The Rev. Cindy Stansbury
Luke 19:1-10
10 mins 10 secs
Views: 46
From the time we are children, we are taught the difference between right and wrong, between acceptable and unacceptable behavior, between good guys and bad guys. We have expectations on how teachers and leaders behave and who they hang out with. This week, in our Gospel, Jesus once again turns everything upside down, breaks the accepted conventions and honors a rich tax collector by inviting himself to Zaccheasus’ house. In our Old Testament reading, God also turns things upside down by saying that He is tired of the sacrifices and offerings of Israel and tired of their various purifying fasts and rituals. Instead He says: Wash yourselves; make yourselves clean; remove the evil of your doings from before my eyes; cease to do evil, learn to do good; seek justice, rescue the oppressed, defend the orphan, plead for the widow. Come now, let us argue it out, says the LORD: though your sins are like scarlet, they shall be like snow; though they are red like crimson, they shall become like wool. Isaiah 1:16-18 Ultimately, it is not our efforts but the redemptive work of God that forgives our sins, makes us acceptable and washes us white as snow. This Sunday at the second service we will share in the joy of the angels as we baptize a new member into the family of God.
The Rev. Cindy Stansbury
Luke 20:27-38
16 mins 2 secs
Views: 6
If there is no justice in this world, then where is our just God? Resurrection and justice are tied together in many of our readings this week. When Job is afflicted without cause, and the wicked prosper despite their wickedness, how do we not despair? But if our Redeemer lives, if He attends to our cry, then there is access to justice, even if it is not accomplished in this lifetime. If He is our protection, our hiding place, then all is not lost. In our Gospel this week, the Sadducees, who don’t believe in the resurrection, and who therefore believe that all justice and redemption will be accomplished in this life, on this earth, try to show how confusing marriage laws become in the context of the resurrection. Jesus dismisses their argument by explaining that there is no marriage in Heaven. But beyond, this easy dismissal, Jesus’ insistence on the resurrection speaks to His upcoming resurrection and speaks as an answer to the horrific violence of the destruction of the temple shortly after his death. Despite the injustice of this life, the hope of the resurrection, and our experience of God’s presence, are core, not ancillary, to our life in Christ.
The Rev. Carole Anderson
Luke 21:5-19
13 mins 36 secs
Views: 11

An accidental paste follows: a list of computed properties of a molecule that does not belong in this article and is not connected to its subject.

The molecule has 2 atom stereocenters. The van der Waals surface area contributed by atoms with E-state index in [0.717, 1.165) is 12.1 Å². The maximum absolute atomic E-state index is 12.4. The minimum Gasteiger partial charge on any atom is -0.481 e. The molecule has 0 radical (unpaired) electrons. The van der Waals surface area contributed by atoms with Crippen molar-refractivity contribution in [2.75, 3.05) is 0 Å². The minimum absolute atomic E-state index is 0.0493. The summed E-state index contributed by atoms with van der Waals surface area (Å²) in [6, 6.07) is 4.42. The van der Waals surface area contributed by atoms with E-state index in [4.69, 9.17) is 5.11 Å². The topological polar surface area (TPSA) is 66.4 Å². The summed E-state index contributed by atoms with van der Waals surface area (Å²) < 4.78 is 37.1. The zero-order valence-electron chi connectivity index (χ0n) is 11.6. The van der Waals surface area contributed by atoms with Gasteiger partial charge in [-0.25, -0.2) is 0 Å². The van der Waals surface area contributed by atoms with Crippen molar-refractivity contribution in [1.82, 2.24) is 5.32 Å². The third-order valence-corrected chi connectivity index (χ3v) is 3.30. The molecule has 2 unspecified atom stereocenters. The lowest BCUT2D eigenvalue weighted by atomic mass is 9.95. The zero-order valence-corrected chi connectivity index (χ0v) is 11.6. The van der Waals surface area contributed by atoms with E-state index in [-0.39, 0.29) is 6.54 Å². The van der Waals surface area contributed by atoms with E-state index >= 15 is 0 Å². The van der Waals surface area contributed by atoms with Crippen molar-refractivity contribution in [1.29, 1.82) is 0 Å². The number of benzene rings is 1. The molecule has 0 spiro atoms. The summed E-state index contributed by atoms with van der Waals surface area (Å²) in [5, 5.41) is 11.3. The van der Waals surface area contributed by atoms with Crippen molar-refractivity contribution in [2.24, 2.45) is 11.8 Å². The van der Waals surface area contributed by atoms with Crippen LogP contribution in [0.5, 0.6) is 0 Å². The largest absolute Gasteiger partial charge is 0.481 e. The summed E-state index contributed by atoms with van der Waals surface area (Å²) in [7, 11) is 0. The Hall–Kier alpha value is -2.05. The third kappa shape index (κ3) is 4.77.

Our readings this week take a different turn as Jesus moves away from his controversies with the Jewish Leaders and returns to the teaching of his disciples. Jesus knows that the time is short and his disciples must be prepared for what is ahead. Our reading from the Gospel of Luke (21:5-19) is a portion of what is known as "The Olivet Discourse," because Jesus delivered it on the Mt. of Olives. Jesus' words are a stern warning to the disciples and to us of what lies ahead. “Nation will rise against nation, and kingdom against kingdom. There will be great earthquakes, and in various places famines and pestilences. And there will be terrors and great signs from heaven. But before all this they will lay their hands on you and persecute you, delivering you up to the synagogues and prisons, and you will be brought before kings and governors for my name's sake. This will be your opportunity to bear witness. Settle it therefore in your minds not to meditate beforehand how to answer, for I will give you a mouth and wisdom, which none of your adversaries will be able to withstand or contradict. You will be delivered up even by parents and brothers and relatives and friends, and some of you they will put to death. You will be hated by all for my name's sake. But not a hair of your head will perish. By your endurance you will gain your lives." The last line is worth repeating, "By your endurance you will gain your lives." The NIV Bible says, "by standing firm you will gain life." If we compare this to Paul's letter (2 Thessalonians 3:6-13), we have a more complete picture of how we are to live as Christians. Paul urges the Thessalonians, "do not grow weary in doing good" So our message for this week seems to be: Do not grow weary in doing good and stand firm- because in doing so we will gain life. A good reminder to us all to, “be strong in the Lord and in His mighty power. Put on the full armor of God so that we can take our stand against the devil’s schemes. For our struggle is not against flesh and blood, but against the rulers, against the authorities, against the powers of this dark world and against the spiritual forces of evil in the heavenly realms.” (Eps. 6:10-12) And all the more as we see the Day approaching. Blessings to you, Deacon Carole
The Rev. Cindy Stansbury
Luke 23:33-43
5 mins 27 secs
Views: 25
From our readings this week: The Lord is our shepherd, the Lord is our righteousness, God is our refuge and strength… He has rescued us from the power of darkness and transferred us into the kingdom of his beloved Son, in Whom we have redemption, the forgiveness of sins… For in Him the all the fullness of God was pleased to dwell, and through him God was pleased to reconcile to Himself all things, whether on earth or in heaven, by making peace through the blood of His cross… “Jesus, remember me when you come into your kingdom.” “Truly I tell you, today you will be with me in Paradise.” The rescue mission of mankind from darkness and death into righteousness and peace, through the blood of the Crucified, continues this week as we celebrate the baptism of five children into the family of God.